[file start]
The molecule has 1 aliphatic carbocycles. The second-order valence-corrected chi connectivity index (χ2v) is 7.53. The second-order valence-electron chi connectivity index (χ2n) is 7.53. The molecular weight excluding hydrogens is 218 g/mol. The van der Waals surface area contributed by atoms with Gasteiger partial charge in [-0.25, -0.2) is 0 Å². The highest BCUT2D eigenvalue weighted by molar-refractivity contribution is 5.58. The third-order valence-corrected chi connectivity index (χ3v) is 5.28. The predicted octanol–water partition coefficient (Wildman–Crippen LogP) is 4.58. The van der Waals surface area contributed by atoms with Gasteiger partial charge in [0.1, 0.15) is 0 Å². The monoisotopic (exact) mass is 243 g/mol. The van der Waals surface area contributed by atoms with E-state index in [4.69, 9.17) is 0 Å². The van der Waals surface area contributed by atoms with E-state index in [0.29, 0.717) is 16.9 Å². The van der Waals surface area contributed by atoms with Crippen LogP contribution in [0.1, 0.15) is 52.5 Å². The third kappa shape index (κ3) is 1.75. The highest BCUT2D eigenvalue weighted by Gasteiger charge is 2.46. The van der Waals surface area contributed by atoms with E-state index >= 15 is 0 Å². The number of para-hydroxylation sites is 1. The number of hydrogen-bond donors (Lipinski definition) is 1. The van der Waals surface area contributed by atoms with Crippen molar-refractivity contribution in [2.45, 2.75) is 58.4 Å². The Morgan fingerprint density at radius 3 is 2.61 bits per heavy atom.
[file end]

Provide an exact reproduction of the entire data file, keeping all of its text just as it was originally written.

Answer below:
The molecule has 1 aliphatic carbocycles. The second-order valence-corrected chi connectivity index (χ2v) is 7.53. The second-order valence-electron chi connectivity index (χ2n) is 7.53. The molecular weight excluding hydrogens is 218 g/mol. The van der Waals surface area contributed by atoms with Gasteiger partial charge in [-0.25, -0.2) is 0 Å². The highest BCUT2D eigenvalue weighted by molar-refractivity contribution is 5.58. The third-order valence-corrected chi connectivity index (χ3v) is 5.28. The predicted octanol–water partition coefficient (Wildman–Crippen LogP) is 4.58. The van der Waals surface area contributed by atoms with Gasteiger partial charge in [0.1, 0.15) is 0 Å². The monoisotopic (exact) mass is 243 g/mol. The van der Waals surface area contributed by atoms with E-state index in [4.69, 9.17) is 0 Å². The van der Waals surface area contributed by atoms with E-state index in [0.29, 0.717) is 16.9 Å². The van der Waals surface area contributed by atoms with Crippen LogP contribution in [0.1, 0.15) is 52.5 Å². The third kappa shape index (κ3) is 1.75. The highest BCUT2D eigenvalue weighted by Gasteiger charge is 2.46. The van der Waals surface area contributed by atoms with E-state index >= 15 is 0 Å². The number of para-hydroxylation sites is 1. The number of hydrogen-bond donors (Lipinski definition) is 1. The van der Waals surface area contributed by atoms with Crippen molar-refractivity contribution in [2.45, 2.75) is 58.4 Å². The Morgan fingerprint density at radius 3 is 2.61 bits per heavy atom.